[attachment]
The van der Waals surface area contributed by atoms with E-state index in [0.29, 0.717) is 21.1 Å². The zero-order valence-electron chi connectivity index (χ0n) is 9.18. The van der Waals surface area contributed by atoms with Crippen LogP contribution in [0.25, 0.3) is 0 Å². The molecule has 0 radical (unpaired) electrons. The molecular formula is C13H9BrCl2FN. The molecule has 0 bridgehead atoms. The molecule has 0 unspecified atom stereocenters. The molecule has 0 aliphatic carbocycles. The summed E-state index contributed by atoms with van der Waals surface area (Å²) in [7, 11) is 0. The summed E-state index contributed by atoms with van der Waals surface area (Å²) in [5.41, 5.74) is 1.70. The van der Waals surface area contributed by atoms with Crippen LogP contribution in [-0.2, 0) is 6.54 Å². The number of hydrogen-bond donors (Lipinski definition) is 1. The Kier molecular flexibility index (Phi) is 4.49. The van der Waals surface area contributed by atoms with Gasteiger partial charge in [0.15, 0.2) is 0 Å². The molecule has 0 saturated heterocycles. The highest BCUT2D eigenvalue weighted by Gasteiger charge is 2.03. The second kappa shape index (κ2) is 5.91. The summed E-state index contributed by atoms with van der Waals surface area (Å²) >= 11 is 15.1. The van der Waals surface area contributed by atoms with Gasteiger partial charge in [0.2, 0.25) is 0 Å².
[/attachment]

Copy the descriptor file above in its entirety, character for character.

The van der Waals surface area contributed by atoms with E-state index in [0.29, 0.717) is 21.1 Å². The zero-order valence-electron chi connectivity index (χ0n) is 9.18. The van der Waals surface area contributed by atoms with Crippen LogP contribution in [0.25, 0.3) is 0 Å². The molecule has 0 radical (unpaired) electrons. The molecular formula is C13H9BrCl2FN. The molecule has 0 bridgehead atoms. The molecule has 0 unspecified atom stereocenters. The molecule has 0 aliphatic carbocycles. The summed E-state index contributed by atoms with van der Waals surface area (Å²) in [7, 11) is 0. The summed E-state index contributed by atoms with van der Waals surface area (Å²) in [5.41, 5.74) is 1.70. The van der Waals surface area contributed by atoms with Crippen LogP contribution in [-0.2, 0) is 6.54 Å². The number of hydrogen-bond donors (Lipinski definition) is 1. The Kier molecular flexibility index (Phi) is 4.49. The van der Waals surface area contributed by atoms with Gasteiger partial charge in [0.15, 0.2) is 0 Å². The molecule has 0 saturated heterocycles. The highest BCUT2D eigenvalue weighted by Gasteiger charge is 2.03. The second kappa shape index (κ2) is 5.91. The summed E-state index contributed by atoms with van der Waals surface area (Å²) >= 11 is 15.1. The van der Waals surface area contributed by atoms with Gasteiger partial charge in [0.2, 0.25) is 0 Å².